There are so many bands in Durham you haven’t heard of, while there are others who have been adopted as hometown heroes only after they have exploded beyond the Bull City.

In the not too distant past, Durham was producer of tobacco products and carcinogens that were inhaled internationally. While for some this may not necessarily be something to be proud of, the tobacco industry did construct many buildings in Durham while employing countless people and keeping those families in homes and eating.

Nowadays it is livers everywhere that we are sending products to… beer, cider, and distilled products are now a major industry and export of our Durham city and North Carolina home. As so many of you are aware, alcohol and music can sometimes make for a beautiful match that will lead you into the deepest corners of hell or the farthest reaches of heaven.

As summer weather pushed us into Fall, and now Fall into Winter, I chose IPA’s to ease the pain. In the spirit of pairing alcohol and beer, here is a look at three bands and three cans that go well together.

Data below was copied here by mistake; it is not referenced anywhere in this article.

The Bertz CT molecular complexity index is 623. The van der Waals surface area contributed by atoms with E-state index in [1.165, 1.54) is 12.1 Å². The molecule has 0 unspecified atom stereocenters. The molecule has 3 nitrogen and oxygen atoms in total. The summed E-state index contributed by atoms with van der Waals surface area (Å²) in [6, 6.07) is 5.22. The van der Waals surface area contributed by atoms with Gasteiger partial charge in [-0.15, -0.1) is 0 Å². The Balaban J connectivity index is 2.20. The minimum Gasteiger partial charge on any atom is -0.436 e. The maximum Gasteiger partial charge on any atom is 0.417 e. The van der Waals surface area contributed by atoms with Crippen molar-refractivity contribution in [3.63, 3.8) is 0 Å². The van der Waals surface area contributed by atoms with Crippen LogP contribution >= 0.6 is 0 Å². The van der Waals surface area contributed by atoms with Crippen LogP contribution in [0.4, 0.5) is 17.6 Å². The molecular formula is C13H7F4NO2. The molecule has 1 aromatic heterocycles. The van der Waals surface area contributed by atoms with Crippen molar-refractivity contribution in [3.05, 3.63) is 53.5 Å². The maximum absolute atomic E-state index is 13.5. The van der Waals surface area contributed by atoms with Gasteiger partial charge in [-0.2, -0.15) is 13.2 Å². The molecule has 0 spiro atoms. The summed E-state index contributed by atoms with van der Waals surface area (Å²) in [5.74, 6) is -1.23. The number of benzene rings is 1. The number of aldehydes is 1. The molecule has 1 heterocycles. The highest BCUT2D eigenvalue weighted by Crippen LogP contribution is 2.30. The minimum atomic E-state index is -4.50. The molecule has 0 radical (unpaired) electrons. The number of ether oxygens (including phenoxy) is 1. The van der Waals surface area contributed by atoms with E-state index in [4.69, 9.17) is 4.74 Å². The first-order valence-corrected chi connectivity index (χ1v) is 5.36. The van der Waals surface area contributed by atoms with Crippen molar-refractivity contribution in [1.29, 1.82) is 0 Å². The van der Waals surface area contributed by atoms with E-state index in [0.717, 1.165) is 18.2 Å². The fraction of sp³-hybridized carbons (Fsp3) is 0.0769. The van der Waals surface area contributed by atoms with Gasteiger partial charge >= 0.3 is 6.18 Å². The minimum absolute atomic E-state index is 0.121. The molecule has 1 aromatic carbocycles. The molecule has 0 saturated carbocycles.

Let’s go take a ride! Strap on a helmet, hold on tight and enjoy!

The Band

The Muslims
Whatever you choose to drink while listening to The Muslims, here is what I suggest: Honor the music. Pull out the first can or bottle and spill or smash it on the ground. Maybe knock a lamp over. If this is going to be an outdoor experience, then go sit on the tracks or perhaps gather a few friends and pull down a monument to racism and intolerance!

This band’s talent runs deep… The music, the lyrics, the delivery… So Fucking Good!

The Muslims hit hard, channeling the energies reminiscent of late 80’s punk. Take it to the edge of falling apart only to tighten up and hit again. Pixies? No punches pulled, in your face. The Stooges? You tell me.

A David Barrett-like production is spot on, bringing out the talent without taking away from the live energy.

My plan: stick a can in the water bottle holder of my bike, make my way to a rooftop and celebrate the music.